Be clear when establishing rules what the consequences will be for breaking them. Write down the rules and consequences so your child can review them.
Make sure the consequences target the bad behavior and not the whole child. Try to avoid taking away activities that relate to her special talents or interests. The same logic applies to grounding her. That’s because doing so would remove her for long periods of time from situations that feed into her positive self-image or peer relations.
What you can say
“Sofia, you brought the car back later than the time we agreed on. That’s why you’re losing your car privileges this Saturday. Hopefully next time you’ll follow the rules. I know you want to stay out till midnight. But your curfew is 11:15, and it will remain at 11:15 until you can show me you’re responsible and can follow through on the standards we agreed to.”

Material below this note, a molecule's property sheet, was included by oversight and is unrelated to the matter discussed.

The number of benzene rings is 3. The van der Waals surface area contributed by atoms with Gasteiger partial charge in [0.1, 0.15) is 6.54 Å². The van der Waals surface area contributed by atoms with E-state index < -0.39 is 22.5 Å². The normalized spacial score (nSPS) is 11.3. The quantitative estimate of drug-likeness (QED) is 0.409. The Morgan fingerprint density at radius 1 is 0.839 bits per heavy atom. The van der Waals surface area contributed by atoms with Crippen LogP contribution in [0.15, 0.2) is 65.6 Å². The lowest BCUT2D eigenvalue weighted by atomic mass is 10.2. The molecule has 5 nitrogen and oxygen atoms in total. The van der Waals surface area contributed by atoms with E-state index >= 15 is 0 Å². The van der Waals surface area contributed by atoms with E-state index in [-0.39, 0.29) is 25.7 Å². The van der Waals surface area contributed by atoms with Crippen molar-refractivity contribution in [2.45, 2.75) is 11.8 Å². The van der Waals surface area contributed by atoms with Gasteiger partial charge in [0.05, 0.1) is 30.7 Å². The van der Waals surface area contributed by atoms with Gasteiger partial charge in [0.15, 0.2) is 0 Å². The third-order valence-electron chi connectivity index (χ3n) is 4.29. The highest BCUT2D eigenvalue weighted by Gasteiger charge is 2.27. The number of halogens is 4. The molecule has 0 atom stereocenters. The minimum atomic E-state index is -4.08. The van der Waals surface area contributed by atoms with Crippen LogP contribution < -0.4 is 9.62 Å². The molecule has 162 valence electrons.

Why this will help
Kids with learning and attention issues respond best when they feel they’re being treated fairly. If the rules you write down make it clear that anyone who breaks curfew will lose car privileges for one weekend, then your child won’t feel like she’s being singled out.
Also, spelling out the consequences will help drive home the message that your child has the ability to comply with these rules and that the difference between success and failure lies in the choices she makes.